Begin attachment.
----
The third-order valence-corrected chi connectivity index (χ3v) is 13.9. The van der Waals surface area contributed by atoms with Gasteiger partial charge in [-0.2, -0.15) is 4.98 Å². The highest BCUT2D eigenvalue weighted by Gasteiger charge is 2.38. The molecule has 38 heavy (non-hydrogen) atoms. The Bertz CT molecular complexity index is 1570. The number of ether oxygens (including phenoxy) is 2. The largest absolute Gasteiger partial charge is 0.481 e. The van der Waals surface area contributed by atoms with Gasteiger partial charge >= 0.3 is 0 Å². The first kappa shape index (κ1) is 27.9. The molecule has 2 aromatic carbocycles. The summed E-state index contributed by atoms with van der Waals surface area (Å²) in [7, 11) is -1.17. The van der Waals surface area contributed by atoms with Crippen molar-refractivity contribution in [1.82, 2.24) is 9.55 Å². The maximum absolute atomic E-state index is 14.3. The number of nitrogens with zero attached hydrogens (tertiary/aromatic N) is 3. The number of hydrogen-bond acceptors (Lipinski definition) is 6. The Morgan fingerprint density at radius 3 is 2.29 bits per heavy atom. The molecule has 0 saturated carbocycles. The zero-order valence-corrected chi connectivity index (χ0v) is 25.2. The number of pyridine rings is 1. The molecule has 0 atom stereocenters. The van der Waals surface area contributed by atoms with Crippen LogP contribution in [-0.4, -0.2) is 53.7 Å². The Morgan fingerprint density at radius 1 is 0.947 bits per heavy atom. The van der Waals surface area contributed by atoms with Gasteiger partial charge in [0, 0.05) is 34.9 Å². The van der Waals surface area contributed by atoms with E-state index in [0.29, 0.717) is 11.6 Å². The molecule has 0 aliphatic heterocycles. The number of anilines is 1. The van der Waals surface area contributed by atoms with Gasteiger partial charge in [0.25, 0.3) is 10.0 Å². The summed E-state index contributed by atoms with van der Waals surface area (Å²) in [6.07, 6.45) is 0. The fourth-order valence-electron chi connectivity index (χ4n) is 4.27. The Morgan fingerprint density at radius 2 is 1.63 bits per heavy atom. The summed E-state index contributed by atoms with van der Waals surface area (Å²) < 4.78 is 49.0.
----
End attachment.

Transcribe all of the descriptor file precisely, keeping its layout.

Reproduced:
The third-order valence-corrected chi connectivity index (χ3v) is 13.9. The van der Waals surface area contributed by atoms with Gasteiger partial charge in [-0.2, -0.15) is 4.98 Å². The highest BCUT2D eigenvalue weighted by Gasteiger charge is 2.38. The molecule has 38 heavy (non-hydrogen) atoms. The Bertz CT molecular complexity index is 1570. The number of ether oxygens (including phenoxy) is 2. The largest absolute Gasteiger partial charge is 0.481 e. The van der Waals surface area contributed by atoms with Gasteiger partial charge >= 0.3 is 0 Å². The first kappa shape index (κ1) is 27.9. The molecule has 2 aromatic carbocycles. The summed E-state index contributed by atoms with van der Waals surface area (Å²) in [7, 11) is -1.17. The van der Waals surface area contributed by atoms with Crippen molar-refractivity contribution in [1.82, 2.24) is 9.55 Å². The maximum absolute atomic E-state index is 14.3. The number of nitrogens with zero attached hydrogens (tertiary/aromatic N) is 3. The number of hydrogen-bond acceptors (Lipinski definition) is 6. The Morgan fingerprint density at radius 3 is 2.29 bits per heavy atom. The molecule has 0 saturated carbocycles. The zero-order valence-corrected chi connectivity index (χ0v) is 25.2. The number of pyridine rings is 1. The molecule has 0 atom stereocenters. The van der Waals surface area contributed by atoms with Crippen LogP contribution in [-0.4, -0.2) is 53.7 Å². The Morgan fingerprint density at radius 1 is 0.947 bits per heavy atom. The van der Waals surface area contributed by atoms with Gasteiger partial charge in [0, 0.05) is 34.9 Å². The van der Waals surface area contributed by atoms with E-state index in [0.29, 0.717) is 11.6 Å². The molecule has 0 aliphatic heterocycles. The number of anilines is 1. The van der Waals surface area contributed by atoms with Gasteiger partial charge in [0.25, 0.3) is 10.0 Å². The summed E-state index contributed by atoms with van der Waals surface area (Å²) in [6.07, 6.45) is 0. The fourth-order valence-electron chi connectivity index (χ4n) is 4.27. The Morgan fingerprint density at radius 2 is 1.63 bits per heavy atom. The summed E-state index contributed by atoms with van der Waals surface area (Å²) < 4.78 is 49.0.